I bought and opened this bottle on my birthday in 2011. I made these notes a month later comparing it to the only other sherry influenced whisky I had at the time – Macallan 18yo. It was the only time I ever officially took notes on this bottle. Here were my impressions:
Nose: Plums, jam, dates, and baked fruit greet the nose. Blackberry, blueberry, loganberry, cherry, grapes, pear – syrupy sweet fruit and jam galore! Now maple syrup and brown sugar. When you step back you can certainly tell that sherry was here but almost like this is a whisky liqueur of scotch and sherry. So much plum and raisin . . . it almost overwhelms you. Surprisingly it is much less astringent and sharp then the Macallan at only 43%.
Taste: Sweet fruit syrup and sherry without an off note.
Finish: Nice gentle tidal wave of sweet sherry, fruit, and fire. Not the explosion I expected for 57.4% but still explosive – way more then the Macallan. It was nice, warming and long . . . really long. The sherry and sweet fruit jam seems to slide on into infinity.
Balance, Complexity: Super complex and rich. That is the word for this – rich. Balanced? Not really. It is more of a whisky and sherry liqueur. I could see how a sherry bomb freak would love it but not me. I have to give it points for complexity but not for balance.
Color, Body, Aesthetic experience: Dark mahogany color. Full bodied. Love the cask strength, vintage year (1974) and even the aging thing in the bottle (this was bottled in 2005). Love that the distillery is family owned. Love the price. Hate the cheep looking label on this bottle. It really doesn’t look like a 31 year old bottle.
Conclusion: I was horribly disappointed with this bottle. I had done a ton of research on it, bought it at Binny’s in Chicago, opened it on my birthday . . . and . . . it didn’t taste like whisky to me. It actually felt like they had poured whisky into a half full barrel of sherry. If I wanted to drink sherry or a sherry liqueur I would have bought something different . . . that is how I felt. Well, my good friend in Nashville is a sherry lover. I took it over to his place and let him try it. This is a guy who turned me on to cask strength whisky. Further, he is a Macallan man through and through. It is through him that I have tasted some really expensive old style Macallan’s. When he tasted this 1974 he turned to me and said, “This might be the best scotch I have ever had.” - and this is a guy who let me try his precious old style bottle of Macallan 30yo from the late 90’s. Long story short: I owed him. So I gave him this bottle about ¾ full. I visited with him this summer. He now has about ¼ left. I took a small nip from “his” bottle . . . still tastes the same. In hindsight I do kind of regret giving the bottle away so quickly. But there is something nice about checking in on a bottle from year to year just to see what happens. And there is something nice about having an old cask strength sherry monster to give to friends when they come over. However, will he enjoy the bottle more then me? Without question! And maybe that is the better end to the story. Make of my review what you will.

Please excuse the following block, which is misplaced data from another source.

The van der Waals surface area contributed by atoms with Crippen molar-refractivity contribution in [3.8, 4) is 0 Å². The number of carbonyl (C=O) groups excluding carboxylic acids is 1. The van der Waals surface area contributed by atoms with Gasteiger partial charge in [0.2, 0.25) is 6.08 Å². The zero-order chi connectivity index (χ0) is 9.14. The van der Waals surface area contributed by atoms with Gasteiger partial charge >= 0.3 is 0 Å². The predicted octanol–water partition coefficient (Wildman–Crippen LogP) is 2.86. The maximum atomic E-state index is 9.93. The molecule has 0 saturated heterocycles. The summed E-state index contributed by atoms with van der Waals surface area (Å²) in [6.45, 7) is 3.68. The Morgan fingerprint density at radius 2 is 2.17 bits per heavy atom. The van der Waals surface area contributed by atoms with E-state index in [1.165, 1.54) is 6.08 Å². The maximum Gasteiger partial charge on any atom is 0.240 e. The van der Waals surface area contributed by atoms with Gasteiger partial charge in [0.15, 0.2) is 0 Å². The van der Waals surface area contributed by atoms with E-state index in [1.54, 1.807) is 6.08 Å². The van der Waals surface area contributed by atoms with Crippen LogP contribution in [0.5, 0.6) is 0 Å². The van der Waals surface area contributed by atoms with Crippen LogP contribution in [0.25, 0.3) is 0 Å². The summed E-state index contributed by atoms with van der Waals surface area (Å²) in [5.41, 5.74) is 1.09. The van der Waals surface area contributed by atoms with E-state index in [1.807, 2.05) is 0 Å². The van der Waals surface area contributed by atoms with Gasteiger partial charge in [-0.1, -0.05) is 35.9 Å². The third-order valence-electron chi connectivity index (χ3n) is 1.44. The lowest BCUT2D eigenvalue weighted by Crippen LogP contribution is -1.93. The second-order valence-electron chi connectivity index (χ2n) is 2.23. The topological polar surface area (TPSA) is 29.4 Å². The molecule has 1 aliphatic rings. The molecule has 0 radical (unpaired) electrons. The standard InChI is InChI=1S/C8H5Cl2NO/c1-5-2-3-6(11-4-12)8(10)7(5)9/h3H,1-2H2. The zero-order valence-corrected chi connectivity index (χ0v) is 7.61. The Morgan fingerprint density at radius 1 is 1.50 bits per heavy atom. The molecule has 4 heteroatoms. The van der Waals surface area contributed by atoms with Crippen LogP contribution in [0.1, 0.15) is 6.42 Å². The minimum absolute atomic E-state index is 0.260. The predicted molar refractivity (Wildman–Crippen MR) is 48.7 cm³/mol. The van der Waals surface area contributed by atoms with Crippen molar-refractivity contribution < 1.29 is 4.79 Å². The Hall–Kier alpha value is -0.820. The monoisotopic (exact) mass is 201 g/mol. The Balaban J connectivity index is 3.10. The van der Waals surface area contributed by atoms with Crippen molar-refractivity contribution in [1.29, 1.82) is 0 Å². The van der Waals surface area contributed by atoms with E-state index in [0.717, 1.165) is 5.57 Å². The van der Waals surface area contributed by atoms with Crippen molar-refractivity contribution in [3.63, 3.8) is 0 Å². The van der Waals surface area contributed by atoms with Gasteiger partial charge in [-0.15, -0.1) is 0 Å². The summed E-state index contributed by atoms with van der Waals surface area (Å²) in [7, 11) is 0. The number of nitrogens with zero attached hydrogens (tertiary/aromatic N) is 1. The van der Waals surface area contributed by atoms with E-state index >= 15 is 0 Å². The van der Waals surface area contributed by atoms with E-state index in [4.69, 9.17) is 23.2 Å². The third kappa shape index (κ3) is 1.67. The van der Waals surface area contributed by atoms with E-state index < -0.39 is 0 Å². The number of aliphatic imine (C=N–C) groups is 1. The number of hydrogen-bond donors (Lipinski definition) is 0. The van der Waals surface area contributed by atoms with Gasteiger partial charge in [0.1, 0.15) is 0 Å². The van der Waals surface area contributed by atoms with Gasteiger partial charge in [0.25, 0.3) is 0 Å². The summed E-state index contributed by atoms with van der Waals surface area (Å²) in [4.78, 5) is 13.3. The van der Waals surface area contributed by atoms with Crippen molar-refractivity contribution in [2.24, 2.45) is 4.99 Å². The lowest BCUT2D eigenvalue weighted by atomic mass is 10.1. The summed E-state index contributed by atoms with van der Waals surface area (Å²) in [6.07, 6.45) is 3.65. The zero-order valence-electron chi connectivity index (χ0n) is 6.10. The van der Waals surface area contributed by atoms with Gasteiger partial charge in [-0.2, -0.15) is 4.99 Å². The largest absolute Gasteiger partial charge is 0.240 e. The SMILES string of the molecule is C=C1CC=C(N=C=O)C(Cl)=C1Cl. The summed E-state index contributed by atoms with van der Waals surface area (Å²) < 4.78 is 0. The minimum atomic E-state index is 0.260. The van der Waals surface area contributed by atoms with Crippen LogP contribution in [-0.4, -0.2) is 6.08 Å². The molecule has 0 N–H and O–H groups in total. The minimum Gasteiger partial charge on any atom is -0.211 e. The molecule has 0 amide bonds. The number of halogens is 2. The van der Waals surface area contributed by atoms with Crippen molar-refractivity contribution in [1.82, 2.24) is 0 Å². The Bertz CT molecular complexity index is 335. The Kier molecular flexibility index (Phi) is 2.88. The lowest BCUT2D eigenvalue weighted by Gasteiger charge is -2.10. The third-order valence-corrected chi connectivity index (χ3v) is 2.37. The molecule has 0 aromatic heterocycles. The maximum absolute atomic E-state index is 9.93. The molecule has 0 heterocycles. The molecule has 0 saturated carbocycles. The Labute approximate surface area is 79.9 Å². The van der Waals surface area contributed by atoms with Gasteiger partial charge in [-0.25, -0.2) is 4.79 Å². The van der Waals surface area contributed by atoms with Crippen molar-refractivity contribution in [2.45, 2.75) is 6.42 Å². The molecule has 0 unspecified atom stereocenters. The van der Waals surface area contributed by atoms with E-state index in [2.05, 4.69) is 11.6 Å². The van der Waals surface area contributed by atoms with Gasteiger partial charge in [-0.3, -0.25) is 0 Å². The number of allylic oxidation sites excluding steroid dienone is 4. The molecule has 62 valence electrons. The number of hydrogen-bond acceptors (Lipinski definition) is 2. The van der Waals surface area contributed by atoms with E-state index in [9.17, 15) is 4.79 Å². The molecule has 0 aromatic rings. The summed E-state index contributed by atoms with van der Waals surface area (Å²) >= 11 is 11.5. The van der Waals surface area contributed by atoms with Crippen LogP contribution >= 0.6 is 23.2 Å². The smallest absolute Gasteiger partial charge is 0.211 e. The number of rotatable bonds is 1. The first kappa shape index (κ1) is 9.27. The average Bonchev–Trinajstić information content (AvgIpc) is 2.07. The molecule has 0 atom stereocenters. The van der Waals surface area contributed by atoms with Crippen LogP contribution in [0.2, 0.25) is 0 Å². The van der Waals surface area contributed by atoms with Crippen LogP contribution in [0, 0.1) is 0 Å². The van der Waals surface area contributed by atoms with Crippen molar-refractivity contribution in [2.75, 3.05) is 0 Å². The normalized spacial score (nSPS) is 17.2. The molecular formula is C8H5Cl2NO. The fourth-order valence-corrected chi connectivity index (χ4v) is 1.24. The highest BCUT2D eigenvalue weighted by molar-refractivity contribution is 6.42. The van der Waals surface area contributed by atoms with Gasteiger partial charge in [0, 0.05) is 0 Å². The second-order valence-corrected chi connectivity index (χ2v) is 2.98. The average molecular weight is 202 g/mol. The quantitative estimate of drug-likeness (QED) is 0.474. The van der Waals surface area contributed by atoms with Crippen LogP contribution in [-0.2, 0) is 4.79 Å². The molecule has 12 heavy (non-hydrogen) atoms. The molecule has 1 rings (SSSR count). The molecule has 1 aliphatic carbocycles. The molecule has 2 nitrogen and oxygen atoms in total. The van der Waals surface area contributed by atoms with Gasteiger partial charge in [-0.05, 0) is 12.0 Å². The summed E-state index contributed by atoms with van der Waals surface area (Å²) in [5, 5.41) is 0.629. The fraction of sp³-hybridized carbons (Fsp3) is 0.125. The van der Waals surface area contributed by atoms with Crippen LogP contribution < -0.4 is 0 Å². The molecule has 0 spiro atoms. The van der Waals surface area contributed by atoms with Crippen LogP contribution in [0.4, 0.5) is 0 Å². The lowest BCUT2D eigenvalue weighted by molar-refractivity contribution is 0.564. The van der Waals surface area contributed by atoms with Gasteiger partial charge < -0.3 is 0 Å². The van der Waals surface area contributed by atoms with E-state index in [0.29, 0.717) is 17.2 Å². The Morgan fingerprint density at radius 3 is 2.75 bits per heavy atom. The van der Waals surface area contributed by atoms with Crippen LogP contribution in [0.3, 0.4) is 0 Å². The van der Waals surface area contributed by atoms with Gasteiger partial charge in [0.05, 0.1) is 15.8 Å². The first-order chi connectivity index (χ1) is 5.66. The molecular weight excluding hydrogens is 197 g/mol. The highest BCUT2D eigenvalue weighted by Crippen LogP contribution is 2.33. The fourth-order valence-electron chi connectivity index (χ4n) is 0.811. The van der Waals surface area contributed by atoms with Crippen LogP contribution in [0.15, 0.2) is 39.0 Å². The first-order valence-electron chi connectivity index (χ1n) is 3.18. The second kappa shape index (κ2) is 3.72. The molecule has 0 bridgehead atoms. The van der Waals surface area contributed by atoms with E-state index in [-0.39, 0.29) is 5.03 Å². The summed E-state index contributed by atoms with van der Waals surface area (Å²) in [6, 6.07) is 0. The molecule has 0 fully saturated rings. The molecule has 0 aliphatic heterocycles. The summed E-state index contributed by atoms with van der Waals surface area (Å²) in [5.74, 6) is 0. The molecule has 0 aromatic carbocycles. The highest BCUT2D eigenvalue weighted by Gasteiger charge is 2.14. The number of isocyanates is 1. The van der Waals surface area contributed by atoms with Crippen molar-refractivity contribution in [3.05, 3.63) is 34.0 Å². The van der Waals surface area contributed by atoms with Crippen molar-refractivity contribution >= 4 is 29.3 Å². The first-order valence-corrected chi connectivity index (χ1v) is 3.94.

Fans of heavily sherried whisky will love it. Nothing was off. And it was very smooth for the 57.4% ABV . . . shockingly so. If you like that style (and can find it) I say pick it up. I think I paid around $180 or $190 including tax. For the age it was a great deal.
I hope my sherry influenced reviews are helpful - even though they are not my favorite. Maybe you can read through my own blinders.
This is the wrong picture by the way. My bottle was the dumpy style - not part of the family cask series.